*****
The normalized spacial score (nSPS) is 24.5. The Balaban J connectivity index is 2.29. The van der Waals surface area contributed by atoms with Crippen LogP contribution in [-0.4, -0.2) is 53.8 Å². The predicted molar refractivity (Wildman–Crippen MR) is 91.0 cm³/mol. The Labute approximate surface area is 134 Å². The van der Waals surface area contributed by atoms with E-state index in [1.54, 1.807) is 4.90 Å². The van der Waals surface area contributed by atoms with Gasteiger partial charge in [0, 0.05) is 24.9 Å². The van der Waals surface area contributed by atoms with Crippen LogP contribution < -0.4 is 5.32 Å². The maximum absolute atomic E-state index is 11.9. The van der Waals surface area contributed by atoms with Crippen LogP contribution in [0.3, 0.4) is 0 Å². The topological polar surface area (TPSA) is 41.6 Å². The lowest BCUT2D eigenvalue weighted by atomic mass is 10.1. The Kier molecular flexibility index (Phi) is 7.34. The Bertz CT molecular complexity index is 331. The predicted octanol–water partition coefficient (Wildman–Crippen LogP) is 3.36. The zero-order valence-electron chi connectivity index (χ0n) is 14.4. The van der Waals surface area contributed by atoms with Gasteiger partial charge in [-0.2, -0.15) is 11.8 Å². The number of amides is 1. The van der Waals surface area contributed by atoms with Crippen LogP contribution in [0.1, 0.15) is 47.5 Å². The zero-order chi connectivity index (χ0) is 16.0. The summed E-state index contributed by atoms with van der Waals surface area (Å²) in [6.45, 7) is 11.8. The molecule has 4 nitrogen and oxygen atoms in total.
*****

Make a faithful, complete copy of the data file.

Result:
The normalized spacial score (nSPS) is 24.5. The Balaban J connectivity index is 2.29. The van der Waals surface area contributed by atoms with Crippen LogP contribution in [-0.4, -0.2) is 53.8 Å². The predicted molar refractivity (Wildman–Crippen MR) is 91.0 cm³/mol. The Labute approximate surface area is 134 Å². The van der Waals surface area contributed by atoms with E-state index in [1.54, 1.807) is 4.90 Å². The van der Waals surface area contributed by atoms with Gasteiger partial charge in [0, 0.05) is 24.9 Å². The van der Waals surface area contributed by atoms with Crippen LogP contribution < -0.4 is 5.32 Å². The maximum absolute atomic E-state index is 11.9. The van der Waals surface area contributed by atoms with Crippen LogP contribution in [0.3, 0.4) is 0 Å². The topological polar surface area (TPSA) is 41.6 Å². The lowest BCUT2D eigenvalue weighted by atomic mass is 10.1. The Kier molecular flexibility index (Phi) is 7.34. The Bertz CT molecular complexity index is 331. The predicted octanol–water partition coefficient (Wildman–Crippen LogP) is 3.36. The zero-order valence-electron chi connectivity index (χ0n) is 14.4. The van der Waals surface area contributed by atoms with Gasteiger partial charge in [-0.2, -0.15) is 11.8 Å². The number of amides is 1. The van der Waals surface area contributed by atoms with Crippen LogP contribution in [0.1, 0.15) is 47.5 Å². The zero-order chi connectivity index (χ0) is 16.0. The summed E-state index contributed by atoms with van der Waals surface area (Å²) in [6.45, 7) is 11.8. The molecule has 4 nitrogen and oxygen atoms in total.